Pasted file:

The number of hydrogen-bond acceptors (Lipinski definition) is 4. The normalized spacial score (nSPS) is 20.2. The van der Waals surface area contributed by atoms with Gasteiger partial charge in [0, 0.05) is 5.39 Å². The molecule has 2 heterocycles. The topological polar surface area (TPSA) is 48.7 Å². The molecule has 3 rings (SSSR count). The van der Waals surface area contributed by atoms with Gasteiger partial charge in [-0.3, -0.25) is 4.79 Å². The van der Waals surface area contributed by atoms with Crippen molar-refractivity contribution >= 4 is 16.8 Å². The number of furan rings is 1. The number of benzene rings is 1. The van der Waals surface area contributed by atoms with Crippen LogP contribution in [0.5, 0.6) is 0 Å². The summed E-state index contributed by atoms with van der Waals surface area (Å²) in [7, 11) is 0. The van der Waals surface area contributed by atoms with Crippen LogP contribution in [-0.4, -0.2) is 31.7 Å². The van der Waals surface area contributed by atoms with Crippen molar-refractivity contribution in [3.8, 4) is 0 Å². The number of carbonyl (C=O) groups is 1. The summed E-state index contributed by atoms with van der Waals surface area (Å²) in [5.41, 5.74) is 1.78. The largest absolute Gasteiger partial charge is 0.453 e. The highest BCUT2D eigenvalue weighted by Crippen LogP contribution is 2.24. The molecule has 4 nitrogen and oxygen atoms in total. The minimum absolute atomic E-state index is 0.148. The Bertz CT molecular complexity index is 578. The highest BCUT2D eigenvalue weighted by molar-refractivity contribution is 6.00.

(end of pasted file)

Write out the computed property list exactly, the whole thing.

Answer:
The number of hydrogen-bond acceptors (Lipinski definition) is 4. The normalized spacial score (nSPS) is 20.2. The van der Waals surface area contributed by atoms with Gasteiger partial charge in [0, 0.05) is 5.39 Å². The molecule has 2 heterocycles. The topological polar surface area (TPSA) is 48.7 Å². The molecule has 3 rings (SSSR count). The van der Waals surface area contributed by atoms with Gasteiger partial charge in [-0.3, -0.25) is 4.79 Å². The van der Waals surface area contributed by atoms with Crippen molar-refractivity contribution >= 4 is 16.8 Å². The number of furan rings is 1. The number of benzene rings is 1. The van der Waals surface area contributed by atoms with Crippen LogP contribution in [0.5, 0.6) is 0 Å². The summed E-state index contributed by atoms with van der Waals surface area (Å²) in [7, 11) is 0. The van der Waals surface area contributed by atoms with Crippen LogP contribution in [-0.4, -0.2) is 31.7 Å². The van der Waals surface area contributed by atoms with Crippen molar-refractivity contribution in [3.8, 4) is 0 Å². The number of carbonyl (C=O) groups is 1. The summed E-state index contributed by atoms with van der Waals surface area (Å²) in [5.41, 5.74) is 1.78. The largest absolute Gasteiger partial charge is 0.453 e. The highest BCUT2D eigenvalue weighted by Crippen LogP contribution is 2.24. The molecule has 4 nitrogen and oxygen atoms in total. The minimum absolute atomic E-state index is 0.148. The Bertz CT molecular complexity index is 578. The highest BCUT2D eigenvalue weighted by molar-refractivity contribution is 6.00.